“Anh and I wanted to honor those who gave their lives for others, but weren’t quite sure of the best way to do it,” Hadjikyriakou said. “We saw that other establishments had ‘Tables of Honor’ and we decided we would join the hundreds of restaurants across the country ensuring that these men and women were not forgotten over the holiday weekend.”

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(Updated at 10:25 a.m.) When the Washington Football Team opens its season against the Los Angeles Chargers on Sept. 12, Northern Virginia fans who catch the game at FedEx Field might notice a familiar name among the stadium’s food options.

The Herndon-based, family-owned taqueria Casa De Ávila Tacos is one of eight local vendors included in the ‘Flavor of the DMV Showcase’ that D.C.’s NFL franchise will introduce to FedEx Field for the 2021 season.

“A year ago we never saw ourselves on a huge platform, where we find ourselves today,” Abraham Avila, a founder of the taqueria, said. “I consider it lifechanging.”

Abraham and his wife Stephanie Avila launched the taqueria on Sept. 5, 2020 with his mother Luz Avila and sister Jessica Avila.

Stephanie, whose background is in nursing, came up with the idea for the taqueria because she wanted to do something different. After the couple discussed the idea, Luz and Jessica offered to assist with the venture.

“In the beginning, we knew our food was good. Growing up, my friends would always come over and they would always look forward to my mom’s cooking,” Abraham said.

With influences from Guadalajara, Mexico, the taqueria’s recipes are often homemade, coming from either his mother’s family or his wife’s side of the family.

“When we started, the reception was great,” Abraham recalled. “We didn’t expect the numbers we had, and so that very first day we looked at each other and we were like, ‘we’re onto something.’ And so we started building a following.”

That community support inspired the Casa de Ávila team to apply for the Washington Football Team’s first-ever Flavors of the DMV Showcase, which was brought to their attention by a customer.

Abraham says, when he and his wife discussed the possibility of applying, they initially felt daunted by the competition, but they realized that “the worst they’re going to say is ‘no.'”

“So, we submitted the application and we told them why we think our food would be a good idea as they’re reinventing their image,” he said. “And a couple weeks later we got the invitation as one of the finalists to compete. We were over the moon.”

The family taqueria pitted its birria quesatacos against restaurants, food trucks, food stands, and more from the D.C. area. They were evaluated by a tasting panel consisting of Washington Football Team Vice President of Guest Experience Joey Colby-Begovich, Super Bowl XXII MVP Doug Williams, and representatives from Levy Restaurants.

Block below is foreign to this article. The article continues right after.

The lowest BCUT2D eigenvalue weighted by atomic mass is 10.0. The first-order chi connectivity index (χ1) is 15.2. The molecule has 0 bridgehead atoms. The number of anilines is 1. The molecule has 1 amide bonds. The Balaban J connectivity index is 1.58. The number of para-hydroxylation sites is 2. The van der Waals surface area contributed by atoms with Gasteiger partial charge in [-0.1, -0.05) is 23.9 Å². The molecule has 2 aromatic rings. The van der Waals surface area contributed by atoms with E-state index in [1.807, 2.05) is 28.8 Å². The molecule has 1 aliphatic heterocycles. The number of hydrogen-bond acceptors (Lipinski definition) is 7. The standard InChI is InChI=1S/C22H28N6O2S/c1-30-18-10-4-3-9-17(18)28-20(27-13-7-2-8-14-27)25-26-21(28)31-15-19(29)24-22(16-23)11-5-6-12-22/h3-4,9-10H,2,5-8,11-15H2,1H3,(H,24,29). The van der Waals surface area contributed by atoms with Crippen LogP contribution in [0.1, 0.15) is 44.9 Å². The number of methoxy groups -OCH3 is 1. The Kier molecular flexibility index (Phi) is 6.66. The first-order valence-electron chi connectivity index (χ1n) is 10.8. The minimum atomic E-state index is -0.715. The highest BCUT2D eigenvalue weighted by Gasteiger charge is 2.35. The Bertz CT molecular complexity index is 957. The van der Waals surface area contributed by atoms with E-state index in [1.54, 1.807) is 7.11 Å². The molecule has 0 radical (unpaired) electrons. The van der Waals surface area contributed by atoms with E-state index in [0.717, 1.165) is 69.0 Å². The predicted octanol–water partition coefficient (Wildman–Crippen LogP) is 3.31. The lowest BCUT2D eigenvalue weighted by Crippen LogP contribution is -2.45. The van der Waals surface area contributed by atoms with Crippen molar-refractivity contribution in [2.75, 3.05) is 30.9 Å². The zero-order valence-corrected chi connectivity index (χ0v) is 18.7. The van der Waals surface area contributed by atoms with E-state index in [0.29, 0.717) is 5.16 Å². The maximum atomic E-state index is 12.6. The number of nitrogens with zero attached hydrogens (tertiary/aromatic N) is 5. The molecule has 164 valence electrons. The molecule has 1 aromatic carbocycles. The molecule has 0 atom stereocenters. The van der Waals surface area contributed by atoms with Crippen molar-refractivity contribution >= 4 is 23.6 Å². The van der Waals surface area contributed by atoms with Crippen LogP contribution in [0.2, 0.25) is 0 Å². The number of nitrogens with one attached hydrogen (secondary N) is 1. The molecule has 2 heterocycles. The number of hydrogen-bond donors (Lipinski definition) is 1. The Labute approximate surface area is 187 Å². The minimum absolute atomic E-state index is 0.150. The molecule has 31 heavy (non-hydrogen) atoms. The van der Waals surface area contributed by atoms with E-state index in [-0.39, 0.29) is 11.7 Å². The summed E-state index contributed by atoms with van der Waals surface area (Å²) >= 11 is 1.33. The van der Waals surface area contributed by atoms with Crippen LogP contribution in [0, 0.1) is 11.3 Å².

After getting feedback, the family waited a couple of weeks before being notified that they had been selected as one of the official vendors for the season. After initial speculation that Abraham may be pranking the group, the reality of the moment set in, and there were “a lot of tears, screams, a lot of ‘oh my goodness,'” Abraham says.

“That just sent chills through everybody,” he said. “It gave everybody here a new sense of energy. It kind of told us we’re on the right path of what we’re doing.”

During the application process, Abraham made the case that Casa De Ávila could help the football team connect with the local Hispanic community, letting that segment of its fanbase know  that “we see you, we hear you, and here’s a piece of home in our stadium for you guys.”

Colby-Bagovich says the D.C. area’s increasingly diverse population was considered when selecting vendors for the showcase, along with the food’s taste, quality, and appropriateness for a stadium setting — that is, food that could be served in bulk and eaten without a table.

“One of our tent pole goals is to bring the community in as a part of our gameday experience,” Colby-Begovich said. “The DMV community is vast and diverse, and what better represents the richness of the DMV than food? We are thrilled to have local vendors representing their cultures, traditions, and culinary delights.”

The NFL extension of Casa De Ávila Tacos is located in Section B 134, near one of the end zones. It features three meats, with quesatacos (cheese) and carnitas (pulled pork) as permanent offerings, while a third will rotate between chicken, al pastor (sliced pork), and carne asada (beef) tacos.